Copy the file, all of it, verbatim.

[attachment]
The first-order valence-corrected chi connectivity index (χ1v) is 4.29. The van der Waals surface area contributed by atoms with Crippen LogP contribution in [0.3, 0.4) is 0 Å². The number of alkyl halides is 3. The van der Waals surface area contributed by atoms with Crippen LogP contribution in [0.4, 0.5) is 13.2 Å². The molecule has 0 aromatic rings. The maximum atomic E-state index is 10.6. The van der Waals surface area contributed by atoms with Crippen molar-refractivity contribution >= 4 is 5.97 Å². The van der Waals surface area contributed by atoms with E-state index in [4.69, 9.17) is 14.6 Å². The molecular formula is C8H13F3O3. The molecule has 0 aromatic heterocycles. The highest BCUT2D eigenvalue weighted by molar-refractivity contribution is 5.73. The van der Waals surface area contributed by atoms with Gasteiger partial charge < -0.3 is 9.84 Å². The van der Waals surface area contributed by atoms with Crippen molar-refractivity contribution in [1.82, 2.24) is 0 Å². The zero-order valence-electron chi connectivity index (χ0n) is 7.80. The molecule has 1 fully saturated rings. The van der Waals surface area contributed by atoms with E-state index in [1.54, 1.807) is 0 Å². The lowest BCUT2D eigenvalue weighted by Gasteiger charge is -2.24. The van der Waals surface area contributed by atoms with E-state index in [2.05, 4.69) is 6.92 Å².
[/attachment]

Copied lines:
The first-order valence-corrected chi connectivity index (χ1v) is 4.29. The van der Waals surface area contributed by atoms with Crippen LogP contribution in [0.3, 0.4) is 0 Å². The number of alkyl halides is 3. The van der Waals surface area contributed by atoms with Crippen LogP contribution in [0.4, 0.5) is 13.2 Å². The molecule has 0 aromatic rings. The maximum atomic E-state index is 10.6. The van der Waals surface area contributed by atoms with Crippen molar-refractivity contribution >= 4 is 5.97 Å². The van der Waals surface area contributed by atoms with E-state index in [4.69, 9.17) is 14.6 Å². The molecular formula is C8H13F3O3. The molecule has 0 aromatic heterocycles. The highest BCUT2D eigenvalue weighted by molar-refractivity contribution is 5.73. The van der Waals surface area contributed by atoms with Gasteiger partial charge < -0.3 is 9.84 Å². The van der Waals surface area contributed by atoms with Crippen molar-refractivity contribution in [1.82, 2.24) is 0 Å². The zero-order valence-electron chi connectivity index (χ0n) is 7.80. The molecule has 1 fully saturated rings. The van der Waals surface area contributed by atoms with E-state index in [1.54, 1.807) is 0 Å². The lowest BCUT2D eigenvalue weighted by Gasteiger charge is -2.24. The van der Waals surface area contributed by atoms with E-state index in [2.05, 4.69) is 6.92 Å².